Tuesday, November 30, 2010

Sonnet 4 - Ah when you drift hover - Berryman

As mentioned in earlier post, John Berryman's (1914 - 1972) 115 sonnets were an accounting of the course of a love affair with a married woman.  By this one's number, it's at the beginning. 

It's not an "easy" poem after the first four lines.... but what first four lines they are!  They alone are worth it.  Who hasn't felt so enraptured, connected and complete that nothing else that moment matters - not life, not wondering "...the point of life..."!  Those lines are the gold-standard for describing the drug-like "high" of kissing a lover.  (There.  Now I've made you, dear reader - AND myself! - entirely self-conscious about the next time we kiss.   Yes, even each other!)  

The rest of the sonnet requires a bit more "work" for full appreciation, particularly with the classical references.  (I wrestled with whether to post this poem at all because of that.)  

However, as quick help, "swine-enchanted lover" is a reference to the Odyssey and Circe, the enchantress who turned Odysseus' crew into animals, notably pigs.  (Hmm.... is this where it comes from that women call men "pigs"?)  "Melpomene" was one of  the 9 Muses, the goddesses of dance, music, and song, in Greek mythology.  Each "covered" one area in the arts, and Melpomene was the Muse of tragedy.  "Erato", on the other hand, was the Muse of erotic poetry....so we know where Berryman was headed (if not already there).  He was a lustful, lively - and tormented - man who, like his father, eventually committed suicide (click on his name above for a link to a brief bio).  It's good to have in this poem - and many others - a record of his joy.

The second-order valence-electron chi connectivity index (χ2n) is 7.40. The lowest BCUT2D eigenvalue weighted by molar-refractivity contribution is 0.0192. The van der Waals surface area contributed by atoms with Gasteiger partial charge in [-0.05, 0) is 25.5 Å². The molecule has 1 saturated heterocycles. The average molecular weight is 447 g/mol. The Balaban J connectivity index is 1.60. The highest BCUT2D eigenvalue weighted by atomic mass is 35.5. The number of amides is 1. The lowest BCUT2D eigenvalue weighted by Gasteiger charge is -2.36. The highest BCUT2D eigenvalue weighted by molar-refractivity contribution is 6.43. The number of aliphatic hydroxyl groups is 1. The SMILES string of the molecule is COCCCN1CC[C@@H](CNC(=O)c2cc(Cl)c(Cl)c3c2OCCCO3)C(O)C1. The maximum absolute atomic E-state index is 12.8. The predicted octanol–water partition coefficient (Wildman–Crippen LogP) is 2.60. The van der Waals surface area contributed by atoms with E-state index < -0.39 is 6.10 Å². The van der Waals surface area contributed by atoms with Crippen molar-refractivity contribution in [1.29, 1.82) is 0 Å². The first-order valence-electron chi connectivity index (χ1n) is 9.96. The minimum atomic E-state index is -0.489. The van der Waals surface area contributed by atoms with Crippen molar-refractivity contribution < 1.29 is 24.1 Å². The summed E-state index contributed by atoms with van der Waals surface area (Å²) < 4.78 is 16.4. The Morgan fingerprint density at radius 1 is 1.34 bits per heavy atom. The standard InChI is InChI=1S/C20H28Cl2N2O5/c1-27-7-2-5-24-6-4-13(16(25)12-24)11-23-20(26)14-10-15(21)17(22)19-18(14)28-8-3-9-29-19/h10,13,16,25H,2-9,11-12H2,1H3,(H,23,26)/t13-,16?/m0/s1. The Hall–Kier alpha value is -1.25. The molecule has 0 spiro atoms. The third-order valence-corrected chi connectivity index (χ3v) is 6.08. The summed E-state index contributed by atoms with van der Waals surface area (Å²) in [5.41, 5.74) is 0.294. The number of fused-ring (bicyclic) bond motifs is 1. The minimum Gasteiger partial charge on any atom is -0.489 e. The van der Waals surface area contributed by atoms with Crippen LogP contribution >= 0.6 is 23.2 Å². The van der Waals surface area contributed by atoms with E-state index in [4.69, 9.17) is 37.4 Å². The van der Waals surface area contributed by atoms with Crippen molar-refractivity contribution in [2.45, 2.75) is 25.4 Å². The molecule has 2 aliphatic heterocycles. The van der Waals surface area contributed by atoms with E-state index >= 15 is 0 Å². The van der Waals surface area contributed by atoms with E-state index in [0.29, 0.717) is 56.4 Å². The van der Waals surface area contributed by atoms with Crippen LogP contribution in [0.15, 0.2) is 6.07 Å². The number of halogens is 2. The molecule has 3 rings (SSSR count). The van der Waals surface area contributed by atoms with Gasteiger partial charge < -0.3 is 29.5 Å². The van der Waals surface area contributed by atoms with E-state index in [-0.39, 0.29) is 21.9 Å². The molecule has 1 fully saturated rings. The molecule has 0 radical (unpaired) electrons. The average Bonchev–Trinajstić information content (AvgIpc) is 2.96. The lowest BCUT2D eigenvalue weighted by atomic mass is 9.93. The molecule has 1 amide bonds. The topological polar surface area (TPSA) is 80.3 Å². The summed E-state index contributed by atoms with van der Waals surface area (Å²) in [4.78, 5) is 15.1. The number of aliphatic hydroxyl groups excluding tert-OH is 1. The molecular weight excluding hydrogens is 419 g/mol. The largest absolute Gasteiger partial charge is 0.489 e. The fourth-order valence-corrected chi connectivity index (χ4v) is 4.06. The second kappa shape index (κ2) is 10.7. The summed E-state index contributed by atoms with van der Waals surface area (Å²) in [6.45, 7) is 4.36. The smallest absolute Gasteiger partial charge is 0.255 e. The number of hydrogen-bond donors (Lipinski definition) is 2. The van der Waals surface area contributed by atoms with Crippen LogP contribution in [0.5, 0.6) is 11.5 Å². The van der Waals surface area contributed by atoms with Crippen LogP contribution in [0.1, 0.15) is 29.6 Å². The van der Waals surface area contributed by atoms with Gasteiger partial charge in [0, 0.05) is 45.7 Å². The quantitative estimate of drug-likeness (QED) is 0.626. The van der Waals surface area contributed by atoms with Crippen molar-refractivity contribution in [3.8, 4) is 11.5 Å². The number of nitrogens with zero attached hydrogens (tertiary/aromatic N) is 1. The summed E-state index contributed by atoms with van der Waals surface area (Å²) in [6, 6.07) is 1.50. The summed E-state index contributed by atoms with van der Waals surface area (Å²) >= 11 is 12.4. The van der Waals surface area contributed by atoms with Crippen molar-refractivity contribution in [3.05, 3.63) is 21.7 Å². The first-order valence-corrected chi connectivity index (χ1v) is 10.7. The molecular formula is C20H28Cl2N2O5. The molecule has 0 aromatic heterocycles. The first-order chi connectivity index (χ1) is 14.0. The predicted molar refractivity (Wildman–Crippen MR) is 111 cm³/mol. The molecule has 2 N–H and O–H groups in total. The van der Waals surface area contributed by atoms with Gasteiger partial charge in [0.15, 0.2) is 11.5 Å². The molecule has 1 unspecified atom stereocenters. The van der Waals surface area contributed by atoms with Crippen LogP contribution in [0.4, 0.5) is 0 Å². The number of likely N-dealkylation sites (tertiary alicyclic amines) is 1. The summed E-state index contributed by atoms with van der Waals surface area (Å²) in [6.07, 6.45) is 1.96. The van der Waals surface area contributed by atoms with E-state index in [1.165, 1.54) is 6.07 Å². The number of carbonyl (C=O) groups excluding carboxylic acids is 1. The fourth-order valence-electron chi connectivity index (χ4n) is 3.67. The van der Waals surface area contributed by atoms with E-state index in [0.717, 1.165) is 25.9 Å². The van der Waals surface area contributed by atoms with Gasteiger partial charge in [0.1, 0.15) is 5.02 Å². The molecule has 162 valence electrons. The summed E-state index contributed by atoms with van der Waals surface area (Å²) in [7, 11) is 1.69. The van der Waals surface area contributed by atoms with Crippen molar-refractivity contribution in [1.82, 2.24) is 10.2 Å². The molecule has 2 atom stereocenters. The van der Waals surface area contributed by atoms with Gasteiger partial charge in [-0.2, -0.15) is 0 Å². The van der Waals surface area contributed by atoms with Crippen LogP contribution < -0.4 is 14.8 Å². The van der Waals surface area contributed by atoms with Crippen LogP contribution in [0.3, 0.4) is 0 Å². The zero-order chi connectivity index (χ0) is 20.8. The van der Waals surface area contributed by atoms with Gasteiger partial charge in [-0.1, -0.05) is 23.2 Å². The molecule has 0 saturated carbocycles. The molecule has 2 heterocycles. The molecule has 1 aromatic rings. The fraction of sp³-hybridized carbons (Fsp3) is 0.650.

Sonnet 4 – Ah when you drift hover

Ah when you drift hover before you kiss
More your mouth yours now, lips grow more to mine
Teeth click, suddenly your tongue like a mulled wine
Slides fire, -- I wonder what the point of life is.
Do, down this night when I adore you, Lise,
So I forsake the blest assistant shine
Of deep-laid maps I made for summits, swine-
enchanted lover, loafing in the abyss?

Loaf hardly, while my nerves dance, while the gale
Moans like your hair down here.  But I lie still.
Strengthless and smiling under a maenad rule.
Whose limbs worked once, whose imagination’s grail
Many or some would nourish, must now I fill
My strength with desire, my cup with your tongue,
          no more Melpomene’s but Erato’s fool?...

                                                      John Berryman

No comments: